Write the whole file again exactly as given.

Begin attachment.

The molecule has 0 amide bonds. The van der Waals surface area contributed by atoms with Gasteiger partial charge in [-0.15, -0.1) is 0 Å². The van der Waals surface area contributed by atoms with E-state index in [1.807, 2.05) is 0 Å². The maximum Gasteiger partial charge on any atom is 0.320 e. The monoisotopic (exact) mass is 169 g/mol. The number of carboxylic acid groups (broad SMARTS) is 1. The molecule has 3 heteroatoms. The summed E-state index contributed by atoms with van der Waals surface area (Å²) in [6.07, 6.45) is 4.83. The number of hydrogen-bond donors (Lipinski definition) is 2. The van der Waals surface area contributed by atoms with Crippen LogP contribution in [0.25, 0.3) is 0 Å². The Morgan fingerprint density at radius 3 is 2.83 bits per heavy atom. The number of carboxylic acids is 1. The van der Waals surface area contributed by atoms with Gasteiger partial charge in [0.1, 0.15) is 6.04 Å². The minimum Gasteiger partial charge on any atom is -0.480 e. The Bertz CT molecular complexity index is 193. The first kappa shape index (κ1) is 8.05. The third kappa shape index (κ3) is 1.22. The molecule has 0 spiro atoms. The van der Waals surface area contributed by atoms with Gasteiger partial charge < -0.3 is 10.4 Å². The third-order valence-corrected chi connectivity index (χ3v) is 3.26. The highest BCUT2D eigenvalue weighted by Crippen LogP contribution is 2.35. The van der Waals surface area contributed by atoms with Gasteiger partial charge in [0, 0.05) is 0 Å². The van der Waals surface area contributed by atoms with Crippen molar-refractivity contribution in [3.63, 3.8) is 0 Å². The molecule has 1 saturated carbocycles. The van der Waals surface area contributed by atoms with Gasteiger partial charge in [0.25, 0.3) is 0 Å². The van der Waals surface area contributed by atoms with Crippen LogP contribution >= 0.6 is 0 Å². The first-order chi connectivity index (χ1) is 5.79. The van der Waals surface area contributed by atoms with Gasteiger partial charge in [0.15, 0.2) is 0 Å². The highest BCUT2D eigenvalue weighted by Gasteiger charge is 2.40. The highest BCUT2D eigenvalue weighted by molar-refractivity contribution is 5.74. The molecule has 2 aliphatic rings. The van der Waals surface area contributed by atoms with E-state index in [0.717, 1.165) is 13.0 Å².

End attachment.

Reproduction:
The molecule has 0 amide bonds. The van der Waals surface area contributed by atoms with Gasteiger partial charge in [-0.15, -0.1) is 0 Å². The van der Waals surface area contributed by atoms with E-state index in [1.807, 2.05) is 0 Å². The maximum Gasteiger partial charge on any atom is 0.320 e. The monoisotopic (exact) mass is 169 g/mol. The number of carboxylic acid groups (broad SMARTS) is 1. The molecule has 3 heteroatoms. The summed E-state index contributed by atoms with van der Waals surface area (Å²) in [6.07, 6.45) is 4.83. The number of hydrogen-bond donors (Lipinski definition) is 2. The van der Waals surface area contributed by atoms with Crippen LogP contribution in [0.25, 0.3) is 0 Å². The Morgan fingerprint density at radius 3 is 2.83 bits per heavy atom. The number of carboxylic acids is 1. The van der Waals surface area contributed by atoms with Gasteiger partial charge in [0.1, 0.15) is 6.04 Å². The minimum Gasteiger partial charge on any atom is -0.480 e. The Bertz CT molecular complexity index is 193. The first kappa shape index (κ1) is 8.05. The third kappa shape index (κ3) is 1.22. The molecule has 0 spiro atoms. The van der Waals surface area contributed by atoms with Gasteiger partial charge < -0.3 is 10.4 Å². The third-order valence-corrected chi connectivity index (χ3v) is 3.26. The highest BCUT2D eigenvalue weighted by Crippen LogP contribution is 2.35. The van der Waals surface area contributed by atoms with Gasteiger partial charge in [0, 0.05) is 0 Å². The van der Waals surface area contributed by atoms with Crippen molar-refractivity contribution in [3.63, 3.8) is 0 Å². The molecule has 1 saturated carbocycles. The van der Waals surface area contributed by atoms with Gasteiger partial charge in [0.25, 0.3) is 0 Å². The van der Waals surface area contributed by atoms with Crippen LogP contribution >= 0.6 is 0 Å². The first-order chi connectivity index (χ1) is 5.79. The van der Waals surface area contributed by atoms with Gasteiger partial charge in [0.15, 0.2) is 0 Å². The highest BCUT2D eigenvalue weighted by Gasteiger charge is 2.40. The highest BCUT2D eigenvalue weighted by molar-refractivity contribution is 5.74. The molecule has 2 aliphatic rings. The van der Waals surface area contributed by atoms with E-state index in [0.717, 1.165) is 13.0 Å².